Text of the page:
One Flew over the Cuckoo’s Nest- Ken Kesey’s Concerns
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Ken Kesey voices a wide array of his personal views and values through his novel ‘One Flew Over the Cuckoo’s Nest’. These concerns may have accumulated during his time working in a mental institution. It is in the orientation of the novel that these concerns are introduced. It could be argued that his main concerns were that of reality versus imagination, society robbing people of their individuality and the power of laughter. These values were very controversial at the time of the novel’s publishing and essentially what caused ‘One Flew Over the Cuckoo’s Nest’ success.
Kesey introduces the question ‘is this reality or imagination’ early on in the novel through Chief’s characterisation of being an unreliable narrator. After being detained due to his unwillingness to be shaved, Chief proceeds to explain his theory of the ‘fog machine’. We, as the reader, know that this ‘fog’ is most likely a product of Chief’s imagination. He then forces us to question this assumption through telling us, “It’s still hard for me to have a clear mind thinking on it. But it’s the truth even if it didn’t happen.” Kesey worked in a mental institution for some time, where he would have encountered patients such as Chief who believe beyond a doubt that what they see is reality. This provides the reader with a unique opportunity to delve into the mind of a person who society deems to be mentally unstable. Due to the effects McMurphy has had on the ward, Chief finally starts to listen to a man of the name Colonel Mattherson.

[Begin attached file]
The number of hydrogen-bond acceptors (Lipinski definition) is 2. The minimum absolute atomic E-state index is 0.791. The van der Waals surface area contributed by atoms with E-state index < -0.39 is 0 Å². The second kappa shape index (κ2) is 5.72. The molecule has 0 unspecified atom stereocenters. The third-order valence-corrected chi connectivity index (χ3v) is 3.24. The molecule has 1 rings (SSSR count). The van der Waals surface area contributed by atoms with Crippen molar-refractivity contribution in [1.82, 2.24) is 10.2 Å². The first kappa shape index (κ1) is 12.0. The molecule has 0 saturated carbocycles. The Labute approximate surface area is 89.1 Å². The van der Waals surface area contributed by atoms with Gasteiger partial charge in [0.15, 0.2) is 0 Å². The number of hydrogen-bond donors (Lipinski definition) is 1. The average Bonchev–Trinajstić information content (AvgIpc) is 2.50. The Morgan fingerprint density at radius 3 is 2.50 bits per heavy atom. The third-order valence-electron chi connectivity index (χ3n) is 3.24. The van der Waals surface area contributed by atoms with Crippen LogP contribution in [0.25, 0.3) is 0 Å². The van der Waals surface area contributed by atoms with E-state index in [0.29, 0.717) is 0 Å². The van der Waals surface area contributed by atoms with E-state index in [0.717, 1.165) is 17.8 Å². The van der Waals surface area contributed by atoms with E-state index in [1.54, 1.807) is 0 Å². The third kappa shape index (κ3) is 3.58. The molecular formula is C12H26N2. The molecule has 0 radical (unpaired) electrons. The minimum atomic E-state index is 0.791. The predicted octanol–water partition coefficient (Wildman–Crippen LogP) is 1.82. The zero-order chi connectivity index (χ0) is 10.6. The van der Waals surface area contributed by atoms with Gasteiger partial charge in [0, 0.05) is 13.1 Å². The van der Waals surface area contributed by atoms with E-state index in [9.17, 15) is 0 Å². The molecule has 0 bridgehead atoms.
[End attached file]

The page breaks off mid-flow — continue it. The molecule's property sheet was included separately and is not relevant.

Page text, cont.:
What Chief originally dismissed as a madman’s ramblings, he now sees as sensical. He proclaims, “You’re making sense, old man, a sense of your own. You’re not crazy the way they think.” This begs the question, is Chief really ‘crazy the way we think’? Hitherto, Chief has narrated with a scary interpretation of the truth. He describes Nurse Ratched as she, “blows up bigger and bigger, big as a tractor, so big I can smell the machinery inside.” This is obviously not reality, but a mere crazed interpretation of it, most likely brought about by the administered narcotic drugs. Through the orientation of the novel and the introduction of the main character, we are forced to wonder whether we should trust Chief’s observations. Chief’s narration causes us to question what is reality and what is imagination throughout the rest of the novel.